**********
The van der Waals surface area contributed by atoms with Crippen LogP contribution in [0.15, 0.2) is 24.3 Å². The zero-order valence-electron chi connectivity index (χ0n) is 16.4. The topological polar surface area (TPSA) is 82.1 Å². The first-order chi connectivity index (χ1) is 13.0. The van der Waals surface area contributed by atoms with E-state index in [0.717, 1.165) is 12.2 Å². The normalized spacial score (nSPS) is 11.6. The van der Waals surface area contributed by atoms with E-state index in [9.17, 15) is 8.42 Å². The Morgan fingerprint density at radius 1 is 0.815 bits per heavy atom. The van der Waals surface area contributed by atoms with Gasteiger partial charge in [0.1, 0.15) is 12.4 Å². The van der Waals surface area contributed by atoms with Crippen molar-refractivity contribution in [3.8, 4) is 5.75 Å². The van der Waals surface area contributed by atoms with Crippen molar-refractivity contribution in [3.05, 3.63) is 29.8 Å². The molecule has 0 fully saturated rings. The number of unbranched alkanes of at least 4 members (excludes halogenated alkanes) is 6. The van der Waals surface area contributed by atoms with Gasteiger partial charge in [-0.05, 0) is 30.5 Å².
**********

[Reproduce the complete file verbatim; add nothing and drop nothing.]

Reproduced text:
The van der Waals surface area contributed by atoms with Crippen LogP contribution in [0.15, 0.2) is 24.3 Å². The zero-order valence-electron chi connectivity index (χ0n) is 16.4. The topological polar surface area (TPSA) is 82.1 Å². The first-order chi connectivity index (χ1) is 13.0. The van der Waals surface area contributed by atoms with E-state index in [0.717, 1.165) is 12.2 Å². The normalized spacial score (nSPS) is 11.6. The van der Waals surface area contributed by atoms with E-state index in [9.17, 15) is 8.42 Å². The Morgan fingerprint density at radius 1 is 0.815 bits per heavy atom. The van der Waals surface area contributed by atoms with Gasteiger partial charge in [0.1, 0.15) is 12.4 Å². The van der Waals surface area contributed by atoms with Crippen molar-refractivity contribution in [3.8, 4) is 5.75 Å². The van der Waals surface area contributed by atoms with Crippen molar-refractivity contribution in [3.05, 3.63) is 29.8 Å². The molecule has 0 fully saturated rings. The number of unbranched alkanes of at least 4 members (excludes halogenated alkanes) is 6. The van der Waals surface area contributed by atoms with Gasteiger partial charge in [-0.05, 0) is 30.5 Å².